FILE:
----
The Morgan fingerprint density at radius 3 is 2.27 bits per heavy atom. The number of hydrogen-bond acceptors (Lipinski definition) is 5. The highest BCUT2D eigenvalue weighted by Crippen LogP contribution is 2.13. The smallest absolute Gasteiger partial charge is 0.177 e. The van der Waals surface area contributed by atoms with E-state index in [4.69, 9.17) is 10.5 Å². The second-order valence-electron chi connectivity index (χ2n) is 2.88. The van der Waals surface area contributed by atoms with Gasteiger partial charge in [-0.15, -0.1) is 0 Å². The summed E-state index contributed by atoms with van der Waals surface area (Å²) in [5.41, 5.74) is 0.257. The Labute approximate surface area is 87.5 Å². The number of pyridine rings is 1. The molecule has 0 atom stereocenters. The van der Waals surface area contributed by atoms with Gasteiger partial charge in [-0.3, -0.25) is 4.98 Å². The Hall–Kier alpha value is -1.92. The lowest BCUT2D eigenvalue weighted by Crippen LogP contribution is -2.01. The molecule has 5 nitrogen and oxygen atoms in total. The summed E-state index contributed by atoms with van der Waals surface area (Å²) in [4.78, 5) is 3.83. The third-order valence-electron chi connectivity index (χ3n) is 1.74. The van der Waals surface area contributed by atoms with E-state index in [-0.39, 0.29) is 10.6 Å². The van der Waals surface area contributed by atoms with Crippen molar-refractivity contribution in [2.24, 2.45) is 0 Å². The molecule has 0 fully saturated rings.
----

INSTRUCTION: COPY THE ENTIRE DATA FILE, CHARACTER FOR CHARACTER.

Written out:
The Morgan fingerprint density at radius 3 is 2.27 bits per heavy atom. The number of hydrogen-bond acceptors (Lipinski definition) is 5. The highest BCUT2D eigenvalue weighted by Crippen LogP contribution is 2.13. The smallest absolute Gasteiger partial charge is 0.177 e. The van der Waals surface area contributed by atoms with E-state index in [4.69, 9.17) is 10.5 Å². The second-order valence-electron chi connectivity index (χ2n) is 2.88. The van der Waals surface area contributed by atoms with Gasteiger partial charge in [-0.15, -0.1) is 0 Å². The summed E-state index contributed by atoms with van der Waals surface area (Å²) in [5.41, 5.74) is 0.257. The Labute approximate surface area is 87.5 Å². The number of pyridine rings is 1. The molecule has 0 atom stereocenters. The van der Waals surface area contributed by atoms with Gasteiger partial charge in [-0.3, -0.25) is 4.98 Å². The Hall–Kier alpha value is -1.92. The lowest BCUT2D eigenvalue weighted by Crippen LogP contribution is -2.01. The molecule has 5 nitrogen and oxygen atoms in total. The summed E-state index contributed by atoms with van der Waals surface area (Å²) in [4.78, 5) is 3.83. The third-order valence-electron chi connectivity index (χ3n) is 1.74. The van der Waals surface area contributed by atoms with E-state index in [-0.39, 0.29) is 10.6 Å². The van der Waals surface area contributed by atoms with Crippen molar-refractivity contribution in [2.24, 2.45) is 0 Å². The molecule has 0 fully saturated rings.